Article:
Four major pharmaceutical companies agreed to a multimillion-dollar payout over the US opioid epidemic on Monday, hours before a landmark federal trial in which they were facing accusations of a conspiracy to profit from addiction and death.
Teva Pharmaceuticals, the largest manufacturer of generic drugs in the world, and three drug distributors, among the biggest corporations in America, are to pay a total of $260m to settle the first of thousands of lawsuits by communities across the US which accuse the industry of creating an epidemic that that has claimed more than 400,000 lives over the past two decades.
Monday’s trial in Ohio was intended to help establish whether opioid makers, drug distributors and pharmacy chains are liable to pay out billions to more than 2,700 cities, counties and Native American tribes.
Other trials are scheduled in the coming months if a comprehensive deal involving all parties is not reached. Talks over a total payout of about $50bn stalled on Friday but lawyers said Monday’s settlement may provide a path to an agreement.
The Ohio lawsuit was brought by two counties, Cuyahoga and Summit, using anti-racketeering laws, originally written to go after organised crime. The counties claimed that manufacturers of narcotic painkillers aggressively drove up sales with knowingly false claims that they were less addictive and more effective than they were, leading to a huge surge in prescribing and addiction.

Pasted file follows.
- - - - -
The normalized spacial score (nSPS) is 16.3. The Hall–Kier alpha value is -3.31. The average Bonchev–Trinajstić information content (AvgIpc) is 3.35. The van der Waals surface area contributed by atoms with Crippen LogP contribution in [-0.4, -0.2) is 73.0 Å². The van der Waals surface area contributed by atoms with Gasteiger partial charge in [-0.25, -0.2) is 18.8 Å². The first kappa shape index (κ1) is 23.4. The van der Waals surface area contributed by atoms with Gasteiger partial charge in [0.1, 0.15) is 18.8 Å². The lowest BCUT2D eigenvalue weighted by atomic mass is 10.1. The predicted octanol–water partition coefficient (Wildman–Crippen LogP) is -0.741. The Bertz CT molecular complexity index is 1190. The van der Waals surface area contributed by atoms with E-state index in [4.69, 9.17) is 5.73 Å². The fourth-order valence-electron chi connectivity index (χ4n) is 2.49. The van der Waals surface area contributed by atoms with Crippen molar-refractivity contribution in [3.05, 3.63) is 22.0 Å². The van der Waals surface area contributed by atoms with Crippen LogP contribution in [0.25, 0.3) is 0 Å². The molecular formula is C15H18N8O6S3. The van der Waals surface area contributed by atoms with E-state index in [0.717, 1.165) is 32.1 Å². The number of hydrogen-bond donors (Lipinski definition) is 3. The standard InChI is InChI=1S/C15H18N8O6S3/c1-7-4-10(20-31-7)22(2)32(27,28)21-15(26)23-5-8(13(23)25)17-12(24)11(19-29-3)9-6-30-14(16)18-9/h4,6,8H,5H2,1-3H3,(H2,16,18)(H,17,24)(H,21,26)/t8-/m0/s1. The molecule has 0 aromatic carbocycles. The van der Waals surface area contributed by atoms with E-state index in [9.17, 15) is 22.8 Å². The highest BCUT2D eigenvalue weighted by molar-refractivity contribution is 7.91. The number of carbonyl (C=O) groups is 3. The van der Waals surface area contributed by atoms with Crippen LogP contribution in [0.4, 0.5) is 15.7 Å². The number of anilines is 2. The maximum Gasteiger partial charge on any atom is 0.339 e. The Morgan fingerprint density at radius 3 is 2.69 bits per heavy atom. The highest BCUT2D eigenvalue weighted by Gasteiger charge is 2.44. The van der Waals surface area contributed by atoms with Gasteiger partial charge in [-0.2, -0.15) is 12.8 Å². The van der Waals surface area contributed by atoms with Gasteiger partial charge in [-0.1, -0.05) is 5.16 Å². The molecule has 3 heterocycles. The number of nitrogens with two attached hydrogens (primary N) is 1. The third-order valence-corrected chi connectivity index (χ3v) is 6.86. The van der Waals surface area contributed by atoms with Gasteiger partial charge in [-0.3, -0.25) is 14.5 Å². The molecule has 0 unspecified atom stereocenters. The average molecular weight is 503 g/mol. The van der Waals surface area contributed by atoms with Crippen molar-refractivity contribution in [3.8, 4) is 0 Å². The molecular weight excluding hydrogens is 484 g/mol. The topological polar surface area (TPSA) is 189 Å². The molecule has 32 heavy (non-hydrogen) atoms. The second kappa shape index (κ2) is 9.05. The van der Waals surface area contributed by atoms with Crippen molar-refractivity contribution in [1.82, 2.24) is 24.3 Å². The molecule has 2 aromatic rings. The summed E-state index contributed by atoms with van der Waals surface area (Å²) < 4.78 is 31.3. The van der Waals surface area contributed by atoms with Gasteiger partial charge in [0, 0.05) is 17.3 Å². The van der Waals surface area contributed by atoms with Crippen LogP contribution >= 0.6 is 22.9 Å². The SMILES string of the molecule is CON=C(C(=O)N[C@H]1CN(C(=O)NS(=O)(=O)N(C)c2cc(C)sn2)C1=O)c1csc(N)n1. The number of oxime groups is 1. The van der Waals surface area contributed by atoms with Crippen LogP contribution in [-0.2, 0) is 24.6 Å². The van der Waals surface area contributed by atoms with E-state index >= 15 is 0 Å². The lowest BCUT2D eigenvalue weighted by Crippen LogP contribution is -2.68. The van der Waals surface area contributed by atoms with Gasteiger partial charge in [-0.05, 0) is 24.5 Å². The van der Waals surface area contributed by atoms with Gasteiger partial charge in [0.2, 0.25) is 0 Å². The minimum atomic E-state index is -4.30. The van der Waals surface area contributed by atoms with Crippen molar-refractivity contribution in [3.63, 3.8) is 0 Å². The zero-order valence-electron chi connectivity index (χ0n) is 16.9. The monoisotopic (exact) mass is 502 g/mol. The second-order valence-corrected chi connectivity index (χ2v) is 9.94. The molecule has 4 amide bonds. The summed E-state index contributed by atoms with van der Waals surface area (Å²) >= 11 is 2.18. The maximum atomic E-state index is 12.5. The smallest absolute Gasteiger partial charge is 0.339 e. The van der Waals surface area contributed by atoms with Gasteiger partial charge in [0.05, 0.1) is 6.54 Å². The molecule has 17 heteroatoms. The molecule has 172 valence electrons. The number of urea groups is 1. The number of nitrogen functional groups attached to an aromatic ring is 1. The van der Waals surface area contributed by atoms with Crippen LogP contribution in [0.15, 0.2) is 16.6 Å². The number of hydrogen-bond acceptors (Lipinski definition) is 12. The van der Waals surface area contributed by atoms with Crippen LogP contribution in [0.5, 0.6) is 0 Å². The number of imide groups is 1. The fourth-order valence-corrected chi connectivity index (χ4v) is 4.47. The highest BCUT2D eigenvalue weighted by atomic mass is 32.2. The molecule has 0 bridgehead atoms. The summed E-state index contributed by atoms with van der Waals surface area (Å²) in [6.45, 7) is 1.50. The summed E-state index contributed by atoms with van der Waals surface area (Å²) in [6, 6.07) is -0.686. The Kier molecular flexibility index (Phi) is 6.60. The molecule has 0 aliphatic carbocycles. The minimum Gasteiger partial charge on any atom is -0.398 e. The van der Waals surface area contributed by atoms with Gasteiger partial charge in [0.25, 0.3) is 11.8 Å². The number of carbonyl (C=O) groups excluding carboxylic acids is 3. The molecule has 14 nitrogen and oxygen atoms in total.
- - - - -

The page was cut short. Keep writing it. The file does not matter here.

They also alleged that distributors and pharmacies ignored legal obligations to restrict delivery and dispensing of the drugs, even as the death toll escalated, because they were making so much money.
Eileen Shapiro, the Summit county executive, said the lawsuit was intended to prevent drug companies flooding the area with opioids which “devastated” communities and created a surge in illegal opioids led by heroin and fentanyl.
“We started this originally to stop the behaviours,” she said. “Enough is enough.”
The two counties were suing for a total of $7bn. Armond Budish, the Cuyahoga executive, said $260m would only go so far in dealing with the consequences of the epidemic.
“The question is how much is enough? This is not enough,” he said.
But he said it will provide some relief in offsetting the cost of treatment, the huge burden of overdoses on the emergency services and providing social care.
“Helping families deal with the results,” he said. “Helping kids basically left as orphans by this crisis.”
Among the companies that agreed to payout on Monday were the distributors McKesson and AmerisourceBergen, both among the top 10 revenue-generating companies in the US. The Walgreens pharmacy chain did not settle. Its case will be joined with other pharmacies, including Walmart and CVS, at a separate trial.
In the weeks leading up to the trial several opioid makers reached settlements, including Johnson & Johnson which lost a major trial in Oklahoma in August when a judge found the company’s drive to sell opioids with false claims caused addiction and death.